WHEELING - Building owner Darryl Baynes said it will likely cost about $300,000 to demolish the former Clay School in East Wheeling - and abandon his plan to turn the colossal structure into a science and recreation center for local youth.
Baynes said the figure is less than he expected, but more than he can afford.
"I don't have $300,000," he said, noting Wheeling Economic and Community Development Director Nancy Prager quoted him the dollar amount.
Photo by Ian Hicks
Building owner Darryl Baynes had a fence put up around the southeast corner of the former Clay School in East Wheeling as a safety precaution.
Mayor Andy McKenzie has said he wants Baynes, who has owned the old school building on 15th Street for about a decade, to make a decision about the structure's future within the next 6 months. Baynes hasn't given up hope he will be able to find a way to complete the project for which he bought the building.
However, safety concerns pointed out during a recent city inspection of the old school prompted Baynes to have a fence installed around the structure's southeast corner to keep people off the sidewalk and cars off the street in case part of its parapet gives way. Adding to those concerns is the anticipation that children will soon be playing just across the street at the J.B. Chambers Recreational Park, expected to open next year.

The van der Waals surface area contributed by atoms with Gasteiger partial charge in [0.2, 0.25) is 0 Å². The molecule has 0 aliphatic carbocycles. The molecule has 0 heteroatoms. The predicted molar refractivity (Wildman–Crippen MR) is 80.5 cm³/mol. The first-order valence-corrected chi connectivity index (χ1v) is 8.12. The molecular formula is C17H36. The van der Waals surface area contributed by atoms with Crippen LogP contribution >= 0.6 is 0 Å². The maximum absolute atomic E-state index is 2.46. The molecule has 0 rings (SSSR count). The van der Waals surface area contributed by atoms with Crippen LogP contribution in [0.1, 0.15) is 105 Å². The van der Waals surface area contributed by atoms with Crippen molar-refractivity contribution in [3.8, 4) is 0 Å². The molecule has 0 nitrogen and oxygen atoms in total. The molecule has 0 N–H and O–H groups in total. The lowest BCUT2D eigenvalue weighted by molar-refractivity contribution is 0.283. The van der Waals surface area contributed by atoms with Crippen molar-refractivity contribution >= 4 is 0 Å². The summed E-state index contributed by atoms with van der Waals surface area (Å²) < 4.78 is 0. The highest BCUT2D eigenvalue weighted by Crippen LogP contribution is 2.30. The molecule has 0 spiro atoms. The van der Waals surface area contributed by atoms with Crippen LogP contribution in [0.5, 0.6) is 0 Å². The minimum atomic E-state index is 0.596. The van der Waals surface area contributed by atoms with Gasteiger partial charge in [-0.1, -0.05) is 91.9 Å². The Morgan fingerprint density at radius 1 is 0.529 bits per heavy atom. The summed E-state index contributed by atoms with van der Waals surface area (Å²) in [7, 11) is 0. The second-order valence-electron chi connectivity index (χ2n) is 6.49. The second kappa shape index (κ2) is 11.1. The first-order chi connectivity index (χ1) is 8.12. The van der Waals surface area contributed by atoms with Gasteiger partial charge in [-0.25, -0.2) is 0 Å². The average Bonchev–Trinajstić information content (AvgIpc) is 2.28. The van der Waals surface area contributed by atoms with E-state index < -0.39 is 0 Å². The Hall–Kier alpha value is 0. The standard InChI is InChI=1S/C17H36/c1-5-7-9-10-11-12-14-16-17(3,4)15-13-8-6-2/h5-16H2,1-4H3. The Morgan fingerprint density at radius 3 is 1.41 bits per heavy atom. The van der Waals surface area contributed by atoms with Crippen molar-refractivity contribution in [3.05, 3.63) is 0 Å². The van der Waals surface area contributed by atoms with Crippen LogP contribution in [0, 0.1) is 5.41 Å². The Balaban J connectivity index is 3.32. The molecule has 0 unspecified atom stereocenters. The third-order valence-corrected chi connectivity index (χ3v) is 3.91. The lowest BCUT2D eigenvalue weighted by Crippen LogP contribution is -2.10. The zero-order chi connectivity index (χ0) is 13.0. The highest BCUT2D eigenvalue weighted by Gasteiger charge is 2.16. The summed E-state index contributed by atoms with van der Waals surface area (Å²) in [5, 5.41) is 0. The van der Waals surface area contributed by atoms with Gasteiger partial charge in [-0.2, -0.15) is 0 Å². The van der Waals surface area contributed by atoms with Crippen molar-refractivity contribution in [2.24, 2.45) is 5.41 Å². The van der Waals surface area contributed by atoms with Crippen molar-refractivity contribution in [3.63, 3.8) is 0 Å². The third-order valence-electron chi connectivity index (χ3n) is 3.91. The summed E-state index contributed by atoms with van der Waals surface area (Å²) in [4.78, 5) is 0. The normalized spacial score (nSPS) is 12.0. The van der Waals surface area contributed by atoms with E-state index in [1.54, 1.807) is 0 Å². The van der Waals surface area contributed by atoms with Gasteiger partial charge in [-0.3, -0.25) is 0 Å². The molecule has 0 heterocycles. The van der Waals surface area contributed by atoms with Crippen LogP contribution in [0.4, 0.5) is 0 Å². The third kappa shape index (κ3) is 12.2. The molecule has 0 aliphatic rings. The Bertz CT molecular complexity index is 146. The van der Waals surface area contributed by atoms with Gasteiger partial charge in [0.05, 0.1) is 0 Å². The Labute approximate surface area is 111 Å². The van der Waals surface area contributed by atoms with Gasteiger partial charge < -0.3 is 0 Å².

Contractors said part of the building's parapet is bowed outward several inches and a couple heavy limestone blocks at the top of the structure are in danger of falling. Baynes and a city inspector also were present for the walk-through.
The contractors told Baynes that putting a new roof on the building could cost $500,000 or more, and just stabilizing the parapet and shifting masonry could run into six figures.
Baynes said he has reached out to West Virginia Gov. Earl Ray Tomblin's office, as well as every member of West Virginia's congressional delegation, in an attempt to get emergency funds to stabilize the building. And he said grant writer Jerry Wilhelm is working to find money to complete the rehabilitation.
"We're still doing our best to get funding. ... If it doesn't work out, it won't be because we didn't try," said Baynes.
A former resident of Philadelphia, Baynes bought the 83,000-square-foot Clay School building for $65,000. He said he's spent about $150,000 since to maintain it, including replacing all of the windows.
The school was built during the 1940s, operating until it closed in the 1990s.